On the surface, Thanksgiving in 2020 didn’t look much different than last year, just with a slightly smaller group coming to our home for lunch. Just like last year, I still stressed about recipes for two weeks prior, still obsessively checked the density of the thawing 16 lb. turkey in my refrigerator, still shot awake at 6:30 am on Thanksgiving worried about the turkey timeline.
A few days before the holiday, just like last year, I chose outfits for my two sons, aged 6 and 3, and washed the good pants without holes and the socks without stains in hot water with Oxy Clean so they would look perfect and escape criticism from grandma. I had the cleaners come on Tuesday (wearing masks of course) to scrub away the dirt caked on the floor from two little boys who run in and out of the house dragging mud and fallen leaves on the soles of their shoes that they refuse to take off. I printed recipes from the internet during work video calls and made shopping lists while pretending to listen: butter (a lot), pie crust, white bread, fresh cranberries, chicken broth.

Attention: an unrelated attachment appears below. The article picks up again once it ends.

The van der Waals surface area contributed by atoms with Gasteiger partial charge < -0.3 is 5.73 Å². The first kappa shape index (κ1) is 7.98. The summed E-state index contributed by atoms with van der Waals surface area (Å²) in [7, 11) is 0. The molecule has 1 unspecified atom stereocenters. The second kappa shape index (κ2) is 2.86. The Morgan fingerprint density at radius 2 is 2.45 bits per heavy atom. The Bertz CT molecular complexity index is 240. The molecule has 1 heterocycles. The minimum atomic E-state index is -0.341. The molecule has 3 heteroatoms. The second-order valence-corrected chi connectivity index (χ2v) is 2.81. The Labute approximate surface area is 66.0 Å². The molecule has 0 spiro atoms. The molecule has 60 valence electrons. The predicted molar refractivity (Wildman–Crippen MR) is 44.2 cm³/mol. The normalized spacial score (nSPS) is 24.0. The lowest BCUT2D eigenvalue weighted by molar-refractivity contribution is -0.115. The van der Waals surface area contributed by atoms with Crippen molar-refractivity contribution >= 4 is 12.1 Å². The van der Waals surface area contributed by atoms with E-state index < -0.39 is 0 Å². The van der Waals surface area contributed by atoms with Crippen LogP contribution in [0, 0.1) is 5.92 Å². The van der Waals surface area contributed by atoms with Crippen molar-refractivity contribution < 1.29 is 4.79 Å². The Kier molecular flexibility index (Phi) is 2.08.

If I hadn’t accidentally dropped the blinders I have so skillfully held to my temples for the past two plus months of avoiding news and COVID case statistics, I may have missed how utterly different this holiday would be. Beneath the delicate surface of Thanksgiving cheer, reality snuck in.
I felt the wave approaching Tuesday near the end of the work day as I stood at my standing desk in the spare bedroom in our house, the room I haunt for 40+ hours a week. The wave of dread, anxiety, and sadness that has come and gone, come and gone so many times over the length of the pandemic. I have grown accustomed to its arrival, creeping in like a sneaking nighttime fog and settling in the space inside my chest, usually coinciding with a surge in cases in the San Francisco Bay Area where I live. Then my limbs grow heavy and a permanent furrow crinkles between my eyebrows. My best friend, also a mom of two little kids, said to me on the phone a few months back, “I feel like I’m always on a roller coaster. One day I’m fine, I’m staying occupied, I’m exercising, I’m positive, and then the next, there I go again.” I could hear her voice in my head saying it as I took that all too familiar emotional nosedive.
Tuesday night, exhausted, I dreamed the COVID brand of my recurring anxiety dream. For as long as I can remember, I have had dreams when I am anxious that it is the day of a final exam in college and I arrive to the classroom to realize I never attended class, hadn’t studied, and was going to fail. Or I step out onto a stage for an acting performance for which I never rehearsed and I don’t know my lines. Now, over the past several months, performance anxiety has been replaced by mask anxiety. I find myself in social settings in my dreams – in a bar, attending a conference, walking into a work meeting – but I am not wearing a mask and I panic. Tuesday night, I had at least three mask nakedness dreams.